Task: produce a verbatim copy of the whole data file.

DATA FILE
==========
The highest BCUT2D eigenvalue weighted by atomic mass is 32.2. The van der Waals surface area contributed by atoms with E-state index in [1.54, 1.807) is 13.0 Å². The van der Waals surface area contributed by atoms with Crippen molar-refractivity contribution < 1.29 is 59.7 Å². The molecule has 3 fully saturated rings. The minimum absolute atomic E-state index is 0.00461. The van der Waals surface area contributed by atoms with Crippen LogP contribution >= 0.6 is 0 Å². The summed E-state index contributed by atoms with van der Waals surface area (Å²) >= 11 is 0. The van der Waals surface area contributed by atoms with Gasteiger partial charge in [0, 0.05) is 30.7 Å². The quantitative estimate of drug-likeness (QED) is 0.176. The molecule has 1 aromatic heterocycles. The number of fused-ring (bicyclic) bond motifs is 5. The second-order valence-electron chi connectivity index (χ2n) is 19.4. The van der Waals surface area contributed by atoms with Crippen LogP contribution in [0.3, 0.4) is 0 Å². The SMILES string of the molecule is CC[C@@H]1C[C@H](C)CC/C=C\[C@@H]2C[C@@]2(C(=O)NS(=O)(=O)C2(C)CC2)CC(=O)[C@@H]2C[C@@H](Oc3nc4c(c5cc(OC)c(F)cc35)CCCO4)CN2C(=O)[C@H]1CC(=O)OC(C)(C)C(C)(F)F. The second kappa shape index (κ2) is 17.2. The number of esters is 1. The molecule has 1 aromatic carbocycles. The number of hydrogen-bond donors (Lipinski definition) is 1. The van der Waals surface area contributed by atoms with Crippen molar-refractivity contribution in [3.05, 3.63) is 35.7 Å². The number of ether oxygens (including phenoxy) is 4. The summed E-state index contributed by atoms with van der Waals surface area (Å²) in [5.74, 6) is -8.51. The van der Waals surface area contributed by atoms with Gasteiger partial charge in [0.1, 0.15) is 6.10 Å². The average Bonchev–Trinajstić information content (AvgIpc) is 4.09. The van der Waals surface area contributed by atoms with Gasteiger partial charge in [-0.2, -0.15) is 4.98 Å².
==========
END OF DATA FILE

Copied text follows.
The highest BCUT2D eigenvalue weighted by atomic mass is 32.2. The van der Waals surface area contributed by atoms with E-state index in [1.54, 1.807) is 13.0 Å². The van der Waals surface area contributed by atoms with Crippen molar-refractivity contribution < 1.29 is 59.7 Å². The molecule has 3 fully saturated rings. The minimum absolute atomic E-state index is 0.00461. The van der Waals surface area contributed by atoms with Crippen LogP contribution >= 0.6 is 0 Å². The summed E-state index contributed by atoms with van der Waals surface area (Å²) >= 11 is 0. The van der Waals surface area contributed by atoms with Gasteiger partial charge in [0, 0.05) is 30.7 Å². The quantitative estimate of drug-likeness (QED) is 0.176. The molecule has 1 aromatic heterocycles. The number of fused-ring (bicyclic) bond motifs is 5. The second-order valence-electron chi connectivity index (χ2n) is 19.4. The van der Waals surface area contributed by atoms with Crippen LogP contribution in [0.3, 0.4) is 0 Å². The SMILES string of the molecule is CC[C@@H]1C[C@H](C)CC/C=C\[C@@H]2C[C@@]2(C(=O)NS(=O)(=O)C2(C)CC2)CC(=O)[C@@H]2C[C@@H](Oc3nc4c(c5cc(OC)c(F)cc35)CCCO4)CN2C(=O)[C@H]1CC(=O)OC(C)(C)C(C)(F)F. The second kappa shape index (κ2) is 17.2. The number of esters is 1. The molecule has 1 aromatic carbocycles. The number of hydrogen-bond donors (Lipinski definition) is 1. The van der Waals surface area contributed by atoms with Crippen molar-refractivity contribution in [3.05, 3.63) is 35.7 Å². The number of ether oxygens (including phenoxy) is 4. The summed E-state index contributed by atoms with van der Waals surface area (Å²) in [5.74, 6) is -8.51. The van der Waals surface area contributed by atoms with Gasteiger partial charge in [0.1, 0.15) is 6.10 Å². The average Bonchev–Trinajstić information content (AvgIpc) is 4.09. The van der Waals surface area contributed by atoms with Gasteiger partial charge in [-0.2, -0.15) is 4.98 Å².